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by Vince Brusio

Brian Michael Bendis has been tearing it up in the new Age of Ultron series, and many of us wanted to know if he may be able to shed a little light on the chaos he’s created over at the House of Ideas. Rumors are swirling online about what lies at the end of the tunnel, so we thought that we’d get Bendis aside for a moment to pick his brain on what’s at the eye of the hurricane.

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PREVIEWSworld: Brian, reviews of Age of Ultron have writers using terms like "epic," and one even went as far as to say that you've tapped into your "inner Michael Bay." Did you go on at length about the detail you wanted in Bryan Hitch's widescreen art for this series? Or were you letting Bryan be Bryan? How do you handle your writer/artist relationship in determining the boundaries of your control over the art's detail? i.e.: "There's not enough debris in the streets," or "People need to look more horrified in this panel."

Brian Michael Bendis: I had my inner Michael Bay removed in high school in an outpatient procedure during spring break. I think people are referring to my inner Alfonso Cuarón .

And, yes, these first five scripts were written specifically for Bryan and nobody else. This is what he does better than anyone else.  And I knew that these may be his last Marvel comics for a while and I wanted to make sure that he went out on a high note of him just being him. I wrote big for him and even though I wrote as big as I could, he still made it bigger. 

I treat my artists like a good director treats his actors. If you cast well just let them do their thing. Trust them and their talent.

PREVIEWSworld: Hawkeye seems to be getting quite popular these days, and in Age of Ultron, you have him taking point on a one-man mission to rescue Spider-Man. So why is the wise-crackin' archer so much fun to play with these days? Is it his Everyman appeal? His attitude? What?

Brian Michael Bendis: Well I picked him for this opening sequence because I thought he is a guy, like maybe Black Widow, who has been in places around the world that are as messed up as this. This is something he could maneuver through with more detachment and focus then maybe some of the other more idealist superheroes. And there's also something about a man with just a bow and arrow up against the end of the world. And hey, it's a far cry from years ago when Marvel asked me to kill him off because they thought no one  would ever care about a guy who shoots arrows.

PREVIEWSworld: In the scene where Iron Man points to Captain America looking at his broken shield, Iron Man says to Hawkeye "He's thinking." That's such a loaded statement. It could really go anywhere. Help us look inside the head of America's super solider, and tell us what was going through Cap's noggin at that moment. Play psychiatrist for us. Assume you’re Dr. Phil.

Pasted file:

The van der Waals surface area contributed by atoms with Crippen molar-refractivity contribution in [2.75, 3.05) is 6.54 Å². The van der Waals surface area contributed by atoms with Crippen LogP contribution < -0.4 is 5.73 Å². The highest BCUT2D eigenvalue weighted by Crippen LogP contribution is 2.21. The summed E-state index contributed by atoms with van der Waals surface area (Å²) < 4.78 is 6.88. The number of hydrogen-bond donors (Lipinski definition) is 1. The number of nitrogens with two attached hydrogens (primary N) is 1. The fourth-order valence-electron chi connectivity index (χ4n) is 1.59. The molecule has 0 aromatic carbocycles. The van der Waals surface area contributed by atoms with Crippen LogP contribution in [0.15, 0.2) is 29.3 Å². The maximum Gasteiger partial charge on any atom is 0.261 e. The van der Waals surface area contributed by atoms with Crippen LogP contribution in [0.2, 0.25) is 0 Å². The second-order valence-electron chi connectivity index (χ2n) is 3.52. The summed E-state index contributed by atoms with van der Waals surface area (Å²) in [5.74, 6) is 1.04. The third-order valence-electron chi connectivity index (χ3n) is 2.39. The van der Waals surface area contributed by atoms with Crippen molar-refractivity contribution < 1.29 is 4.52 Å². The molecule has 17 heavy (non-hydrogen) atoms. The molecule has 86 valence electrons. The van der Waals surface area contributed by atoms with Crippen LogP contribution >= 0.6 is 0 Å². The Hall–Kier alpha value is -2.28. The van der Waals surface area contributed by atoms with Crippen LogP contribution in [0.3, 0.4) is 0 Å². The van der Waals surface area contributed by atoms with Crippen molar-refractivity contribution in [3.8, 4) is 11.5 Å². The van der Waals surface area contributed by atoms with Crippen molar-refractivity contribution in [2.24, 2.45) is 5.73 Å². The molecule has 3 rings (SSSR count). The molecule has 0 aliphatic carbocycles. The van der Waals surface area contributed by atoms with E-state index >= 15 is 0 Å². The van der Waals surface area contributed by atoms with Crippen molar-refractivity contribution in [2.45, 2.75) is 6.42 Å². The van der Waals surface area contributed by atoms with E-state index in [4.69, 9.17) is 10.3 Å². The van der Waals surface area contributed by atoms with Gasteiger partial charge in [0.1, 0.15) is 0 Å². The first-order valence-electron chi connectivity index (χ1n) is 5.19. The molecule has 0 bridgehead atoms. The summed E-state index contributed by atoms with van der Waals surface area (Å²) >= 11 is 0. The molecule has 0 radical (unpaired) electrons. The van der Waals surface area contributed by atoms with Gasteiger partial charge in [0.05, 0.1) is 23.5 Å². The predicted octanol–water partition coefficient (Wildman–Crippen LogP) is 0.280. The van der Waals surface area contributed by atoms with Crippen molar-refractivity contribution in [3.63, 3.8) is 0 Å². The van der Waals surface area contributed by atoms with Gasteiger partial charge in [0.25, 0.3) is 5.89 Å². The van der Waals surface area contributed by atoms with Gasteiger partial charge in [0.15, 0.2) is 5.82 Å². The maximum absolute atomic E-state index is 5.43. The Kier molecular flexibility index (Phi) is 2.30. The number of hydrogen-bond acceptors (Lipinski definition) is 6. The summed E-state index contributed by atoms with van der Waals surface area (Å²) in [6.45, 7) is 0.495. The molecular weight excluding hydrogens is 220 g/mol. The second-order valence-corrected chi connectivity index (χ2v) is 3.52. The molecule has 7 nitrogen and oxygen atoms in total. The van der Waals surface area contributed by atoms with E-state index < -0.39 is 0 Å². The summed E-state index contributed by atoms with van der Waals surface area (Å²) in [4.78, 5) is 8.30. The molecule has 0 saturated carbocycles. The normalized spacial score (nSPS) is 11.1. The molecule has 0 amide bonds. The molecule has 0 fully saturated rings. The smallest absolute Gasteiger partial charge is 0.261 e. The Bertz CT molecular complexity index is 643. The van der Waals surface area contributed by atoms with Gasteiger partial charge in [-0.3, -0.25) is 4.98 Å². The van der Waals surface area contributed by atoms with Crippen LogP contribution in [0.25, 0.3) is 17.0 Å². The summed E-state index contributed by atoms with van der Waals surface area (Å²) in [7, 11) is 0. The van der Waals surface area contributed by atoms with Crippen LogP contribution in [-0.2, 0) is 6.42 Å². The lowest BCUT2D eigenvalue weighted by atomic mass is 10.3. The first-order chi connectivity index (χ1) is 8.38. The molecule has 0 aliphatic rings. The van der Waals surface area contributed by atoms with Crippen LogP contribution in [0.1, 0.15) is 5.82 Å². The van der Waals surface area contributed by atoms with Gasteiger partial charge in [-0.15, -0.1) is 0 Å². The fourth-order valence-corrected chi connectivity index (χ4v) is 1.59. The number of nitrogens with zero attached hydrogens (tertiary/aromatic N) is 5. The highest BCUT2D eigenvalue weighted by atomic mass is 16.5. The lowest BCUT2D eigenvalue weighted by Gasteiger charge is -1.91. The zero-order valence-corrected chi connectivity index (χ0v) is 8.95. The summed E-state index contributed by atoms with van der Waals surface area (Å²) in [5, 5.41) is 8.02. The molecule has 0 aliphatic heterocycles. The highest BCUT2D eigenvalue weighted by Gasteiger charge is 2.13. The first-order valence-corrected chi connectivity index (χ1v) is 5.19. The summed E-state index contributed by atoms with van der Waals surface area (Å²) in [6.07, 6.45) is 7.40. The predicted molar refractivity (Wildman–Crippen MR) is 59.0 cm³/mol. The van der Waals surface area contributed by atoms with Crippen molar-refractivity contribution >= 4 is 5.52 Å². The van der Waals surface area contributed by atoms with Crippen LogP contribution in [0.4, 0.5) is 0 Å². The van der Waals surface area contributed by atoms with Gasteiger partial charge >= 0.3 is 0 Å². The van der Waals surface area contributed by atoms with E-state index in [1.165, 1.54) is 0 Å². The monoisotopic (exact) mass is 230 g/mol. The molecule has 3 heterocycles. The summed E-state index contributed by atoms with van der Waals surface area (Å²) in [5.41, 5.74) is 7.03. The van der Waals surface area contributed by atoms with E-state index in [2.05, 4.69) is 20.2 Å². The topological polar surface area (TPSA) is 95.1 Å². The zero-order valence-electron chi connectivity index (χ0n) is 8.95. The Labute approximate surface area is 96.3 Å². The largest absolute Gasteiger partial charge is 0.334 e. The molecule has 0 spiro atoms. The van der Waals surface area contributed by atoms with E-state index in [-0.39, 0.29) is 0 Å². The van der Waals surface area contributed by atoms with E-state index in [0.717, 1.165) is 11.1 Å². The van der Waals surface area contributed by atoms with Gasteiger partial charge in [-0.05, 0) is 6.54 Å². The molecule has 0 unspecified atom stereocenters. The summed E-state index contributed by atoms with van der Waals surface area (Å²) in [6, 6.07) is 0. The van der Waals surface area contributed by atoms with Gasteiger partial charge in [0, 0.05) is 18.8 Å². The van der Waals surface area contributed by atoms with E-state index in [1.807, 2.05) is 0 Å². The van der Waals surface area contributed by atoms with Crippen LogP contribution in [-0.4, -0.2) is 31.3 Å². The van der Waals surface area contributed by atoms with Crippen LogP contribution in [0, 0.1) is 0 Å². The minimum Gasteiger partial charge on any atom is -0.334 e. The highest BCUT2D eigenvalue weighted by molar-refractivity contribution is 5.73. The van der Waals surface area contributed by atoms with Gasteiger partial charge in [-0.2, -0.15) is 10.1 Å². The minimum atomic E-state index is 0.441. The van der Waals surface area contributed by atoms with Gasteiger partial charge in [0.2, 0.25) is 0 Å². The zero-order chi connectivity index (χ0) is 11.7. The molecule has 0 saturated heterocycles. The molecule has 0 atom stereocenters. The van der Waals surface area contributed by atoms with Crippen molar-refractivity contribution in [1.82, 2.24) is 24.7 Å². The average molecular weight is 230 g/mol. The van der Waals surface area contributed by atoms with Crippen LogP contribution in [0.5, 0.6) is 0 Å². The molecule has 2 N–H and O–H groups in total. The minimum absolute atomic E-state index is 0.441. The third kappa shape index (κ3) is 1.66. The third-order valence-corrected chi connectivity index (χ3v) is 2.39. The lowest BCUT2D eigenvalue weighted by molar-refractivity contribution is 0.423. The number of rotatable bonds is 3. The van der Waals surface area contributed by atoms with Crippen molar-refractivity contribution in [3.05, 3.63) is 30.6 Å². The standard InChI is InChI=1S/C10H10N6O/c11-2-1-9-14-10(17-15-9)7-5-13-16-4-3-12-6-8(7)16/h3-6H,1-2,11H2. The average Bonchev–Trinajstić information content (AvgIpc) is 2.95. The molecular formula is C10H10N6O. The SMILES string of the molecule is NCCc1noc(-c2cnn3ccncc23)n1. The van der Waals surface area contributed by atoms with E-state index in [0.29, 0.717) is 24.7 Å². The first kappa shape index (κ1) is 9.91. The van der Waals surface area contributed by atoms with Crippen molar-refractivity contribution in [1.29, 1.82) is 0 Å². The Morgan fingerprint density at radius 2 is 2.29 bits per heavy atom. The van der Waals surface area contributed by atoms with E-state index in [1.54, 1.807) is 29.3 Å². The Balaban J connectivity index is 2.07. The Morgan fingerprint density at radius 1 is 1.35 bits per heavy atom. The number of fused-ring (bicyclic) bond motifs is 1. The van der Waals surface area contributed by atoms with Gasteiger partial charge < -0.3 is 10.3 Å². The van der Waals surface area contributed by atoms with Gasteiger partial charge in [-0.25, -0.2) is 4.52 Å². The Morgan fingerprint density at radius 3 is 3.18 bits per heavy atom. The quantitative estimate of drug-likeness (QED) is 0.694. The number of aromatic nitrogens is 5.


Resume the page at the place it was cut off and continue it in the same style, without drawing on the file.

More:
Brian Michael Bendis: Captain America is someone who has sacrificed everything for us. And he doesn't regret it for a moment because it was all worth it. Because he wakes up in the morning, and the world is still turning. Except it didn't happen today. All that hard work keeping the land of the free and the home of the brave free and brave was for nothing. All of his friends are gone. All of the loves of his life are gone. America died. And this man is the living embodiment of its spirit.

And he broke his shield. He is a real baby about that.

PREVIEWSworld: You've explained that this series has a few "point of view" characters that the reader can identify with throughout the story. Can you explain the rationale behind this planning?  Does the story benefit from such an approach?  Do you think such views enhance the plot, or add some new dimension to the characters we haven't seen before? Is this how you were able to push the heroes towards roads less travelled?

Brian Michael Bendis: There were a few reasons. It allows us to travelogue across everything that's happened around the Marvel universe and not just in New York or in one place. There was also something very interesting by having the narrative shared by so many difference heroic points of view.   In the story, the plot baton actually gets passed from about a dozen characters before it lands on the ones that will take us through the end of story.

PREVIEWSworld: Additionally, you’ll be working with Carlos Pacheco and Brandon Peterson. What do they bring to the story?

Brian Michael Bendis: I have worked with both of them recently on Avengers and had a wonderful time. After Bryan's issues, something happens in the story that calls for a couple of new looks. Carlos and Brandon were perfect for this. So we will be bouncing back and forth between two different types of stories going on simultaneously. Their very specific styles will be the visual catalyst.

Also, Joe Quesada will be drawing the very secret last scene of the book. It is such a secret we couldn't even tell the artists of the book what the secret is.